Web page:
In addition to calculating a proportional-integral fuel bias term, the set point error is also used to schedule an open loop fuel demand value based on the estimated oxidant level in the catalyst. At block 744, the system determines whether to apply the closed-loop proportional-integral fuel bias term or the open loop fuel demand, based on various operating parameters, as is known in the art. For example, the open-loop fuel demand parameter may be used in place of the closed-loop fuel bias term in the event of a very large set point error value, indicating irregularities in the system. The open-loop fuel demand parameter may also be used just after the vehicle has been operated in a deceleration fuel shut-off mode, in which case a period of rich air/fuel operation is required to control the abundance of NOx in the system. Further, the open-loop fuel demand parameter may be used just after the vehicle has been operated according to an open-loop enrichment mode (where fuel is used to keep catalyst temperatures down during high load conditions), in which case a period of lean air/fuel operation is desirable to re-oxidize the catalyst and lower hydrocarbon emissions. Whether open loop rich or lean, the magnitude and duration are used to facilitate a rapid return to the O2 set point. Finally, as shown at block 746, either the closed-loop fuel bias term or the open loop fuel demand parameter is provided to the engine controller 15, which adjusts the fuel provided to the engine cylinders based thereon.

The second objective of the oxidant level/capacity controller (232), i.e., oxidant capacity control of the catalyst 52, will now be discussed in more detail. Referring again to FIG. 7, the following inputs are used to calculate delta spark and induction air mass bias values: (i) available oxidant storage in each brick (227); (ii) current oxidant storage in each brick (231); (iii) engine spark driveability limits (216); exhaust flange temperature (220); and MBT spark (222). First, the estimates of available oxidant storage and current oxidant storage in each of the catalyst bricks are summed (blocks 710 and 711) at block 701, resulting in an estimate of the total available oxidant storage in the catalyst and an estimate of the total current amount of oxidants stored in the catalyst, respectively. Then, the total available oxidant storage value (710) is compared to the total current estimated oxidant storage in the catalyst (711) at block 713. At block 702, a spark retard value is calculated based on the difference between available oxidant storage and current oxidant storage in the catalyst (from block 713) and spark driveability limits (216). In the preferred embodiment of the invention, the spark retard value (702) is read from a look-up table, wherein the values are empirically determined. The spark retard values in the look-up table generally describe the well-known relationship between oxidant storage and brick temperature, as shown in the graph set forth in FIG. 8A. The spark driveability limits, which are pre-determined inputs to the system, limit the magnitude of the spark retard (702) to ensure that vehicle driveability is not compromised.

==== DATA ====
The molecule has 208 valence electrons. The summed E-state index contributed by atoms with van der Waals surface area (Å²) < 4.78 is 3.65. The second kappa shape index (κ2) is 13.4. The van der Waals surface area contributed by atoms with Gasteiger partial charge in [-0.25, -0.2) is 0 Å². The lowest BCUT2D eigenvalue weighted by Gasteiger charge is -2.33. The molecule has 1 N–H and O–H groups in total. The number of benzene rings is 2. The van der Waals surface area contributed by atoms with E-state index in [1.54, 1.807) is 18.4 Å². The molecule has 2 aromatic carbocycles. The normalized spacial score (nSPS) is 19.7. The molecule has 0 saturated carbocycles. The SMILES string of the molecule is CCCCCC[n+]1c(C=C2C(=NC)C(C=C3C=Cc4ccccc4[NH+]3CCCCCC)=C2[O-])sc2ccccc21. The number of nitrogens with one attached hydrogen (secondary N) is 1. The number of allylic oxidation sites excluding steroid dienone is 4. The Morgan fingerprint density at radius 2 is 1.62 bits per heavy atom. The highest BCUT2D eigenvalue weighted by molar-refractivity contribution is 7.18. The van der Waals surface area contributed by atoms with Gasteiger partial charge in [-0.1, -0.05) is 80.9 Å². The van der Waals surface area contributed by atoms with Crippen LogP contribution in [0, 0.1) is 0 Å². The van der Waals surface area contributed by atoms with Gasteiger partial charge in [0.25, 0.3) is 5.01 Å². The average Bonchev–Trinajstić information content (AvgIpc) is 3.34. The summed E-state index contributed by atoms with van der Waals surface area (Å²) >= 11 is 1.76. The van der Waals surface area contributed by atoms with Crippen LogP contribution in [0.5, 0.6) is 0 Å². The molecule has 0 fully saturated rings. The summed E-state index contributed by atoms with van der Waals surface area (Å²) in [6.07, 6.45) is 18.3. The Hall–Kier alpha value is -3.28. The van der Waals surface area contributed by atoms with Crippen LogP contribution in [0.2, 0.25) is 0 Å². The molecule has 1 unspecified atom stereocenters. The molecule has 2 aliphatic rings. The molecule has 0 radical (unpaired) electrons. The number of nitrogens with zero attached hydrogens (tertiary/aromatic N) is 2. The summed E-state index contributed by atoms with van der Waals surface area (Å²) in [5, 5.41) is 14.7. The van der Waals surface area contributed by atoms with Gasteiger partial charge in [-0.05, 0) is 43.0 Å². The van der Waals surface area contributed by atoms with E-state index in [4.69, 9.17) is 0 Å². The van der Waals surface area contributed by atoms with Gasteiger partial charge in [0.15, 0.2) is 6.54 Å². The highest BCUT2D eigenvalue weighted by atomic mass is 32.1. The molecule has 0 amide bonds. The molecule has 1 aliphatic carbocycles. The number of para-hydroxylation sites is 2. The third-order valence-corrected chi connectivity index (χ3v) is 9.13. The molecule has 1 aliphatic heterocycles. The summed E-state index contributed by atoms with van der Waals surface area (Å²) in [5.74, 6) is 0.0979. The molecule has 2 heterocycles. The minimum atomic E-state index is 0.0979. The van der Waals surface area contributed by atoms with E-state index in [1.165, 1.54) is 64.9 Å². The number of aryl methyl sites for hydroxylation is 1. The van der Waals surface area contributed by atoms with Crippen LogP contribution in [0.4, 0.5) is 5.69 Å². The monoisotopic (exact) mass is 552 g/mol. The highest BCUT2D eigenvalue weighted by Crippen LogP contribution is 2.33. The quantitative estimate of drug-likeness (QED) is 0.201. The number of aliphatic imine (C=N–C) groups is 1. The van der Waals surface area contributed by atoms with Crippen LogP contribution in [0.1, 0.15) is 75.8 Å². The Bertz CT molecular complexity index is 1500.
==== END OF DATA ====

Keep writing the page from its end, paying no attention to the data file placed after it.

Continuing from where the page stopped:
At block 703, a spark retard gain is calculated based on the exhaust flange temperature (220). Generally, if the flange temperature (220) is relatively high, or increasing, due to high air mass flow or engine air/fuel ratio, then the oxidant storage capacity of the catalyst will increase independently of the spark. Thus, a relatively hot flange will permit the catalyst to achieve a desired temperature (and thus oxidant storage capacity) with a relatively lesser delta spark. This is desirable to improve fuel economy. In the preferred embodiment of the invention, the spark retard gain (703) is read from a look-up table, the values of which are empirically-determined. In general, the values in the spark retard gain table follow the graphical function illustrated in FIG. 10. The spark retard gain (703) is multiplied by the spark retard value (702), as shown at block 704, which results in a delta spark value (728). The delta spark value (728) is provided to the engine controller 15 to adjust the engine spark, and ultimately the oxidant storage capacity of the catalyst. Generally speaking, the larger the difference between the total available oxidant storage in the catalyst and the total current oxidant storage in the catalyst, the greater the delta spark value.